Researchers performed diet feeding studies during which, mice were fed with a cholesterol-free diet (chow diet) or chow diet supplemented with 0.05, 0.2, or 2 % cholesterol. The diet feeding continued for 5 days before the actual study. However, for the lovastatin feeding study, mice were fed with a Teklad diet or an identical diet supplemented with lovastatin (0.02, 0.06, or 0.2 %).

For the fasting and refeeding study, mice were divided into two-three groups as follows; nonfasted fasted, and refed. During this study, nonfasted mice were fed with ad libitum, fasted mice were fasted for 12 hours and refed mice were refed to the high-carbohydrate and low-fat diet for 12 hours prior to the study.

Dietary supplementation of the cholesterol promoted the reduction of the endogenous HMGCR protein as well as SREBP-2 in the livers of the wild type of mice and transgenic mice. Dietary supplementation of the HMGCR inhibitor lovastatin revealed an increased amount of the HMGCR protein in the transgenic mice but it didn’t alter the expression of the hunger gene.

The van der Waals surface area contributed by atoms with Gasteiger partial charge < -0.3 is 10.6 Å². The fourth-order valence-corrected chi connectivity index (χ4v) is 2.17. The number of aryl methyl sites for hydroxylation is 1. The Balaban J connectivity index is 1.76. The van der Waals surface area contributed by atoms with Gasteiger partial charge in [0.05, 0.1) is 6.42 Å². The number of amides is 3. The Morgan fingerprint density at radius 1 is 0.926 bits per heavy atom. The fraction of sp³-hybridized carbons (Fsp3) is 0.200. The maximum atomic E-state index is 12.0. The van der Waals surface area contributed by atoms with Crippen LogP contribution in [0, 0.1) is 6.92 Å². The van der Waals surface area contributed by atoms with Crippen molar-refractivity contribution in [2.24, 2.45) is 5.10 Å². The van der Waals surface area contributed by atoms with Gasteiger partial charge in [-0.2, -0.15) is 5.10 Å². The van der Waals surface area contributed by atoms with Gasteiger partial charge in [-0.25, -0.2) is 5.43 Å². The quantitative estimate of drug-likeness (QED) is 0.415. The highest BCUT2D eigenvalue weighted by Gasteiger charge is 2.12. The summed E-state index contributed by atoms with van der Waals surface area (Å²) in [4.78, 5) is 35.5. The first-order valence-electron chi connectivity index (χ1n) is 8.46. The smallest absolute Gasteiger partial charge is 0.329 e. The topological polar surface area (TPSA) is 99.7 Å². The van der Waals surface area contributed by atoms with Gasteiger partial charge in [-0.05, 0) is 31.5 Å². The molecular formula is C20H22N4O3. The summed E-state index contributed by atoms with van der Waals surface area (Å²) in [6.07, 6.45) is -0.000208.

This was because lovastatin causes an increase in the nuclear content of the SERBP-1 in the lovers and enhances the expression of its target genes. In addition to that, lovastatin also lowered the amount of precursor and nuclear types of SREBP-1 which can lead to the loss of endogenous sterol ligands for the LXR.


All these studies reveal that cholesterol feeding promotes the protein to disappear from the liver membranes while supplementation of lovastatin promotes the accumulation of HMGCR in the liver membrane to deplete the cholesterol. However, gene encoding HMGCR remains unchanged regardless of the type of dietary feeding assays. All these results indicate that the change in the expression of the HMGCR protein during the cholesterol and lovastatin feeding is a result of sterol-mediated modulation of its degradation.

Reference: The Journal of Biological Chemistry (Contribution of accelerated degradation to feedback regulation of 3-hydroxy-3-methylglutaryl coenzyme a reductase and cholesterol metabolism in the liver)

Article doi: 10.1074/jbc.M116.728469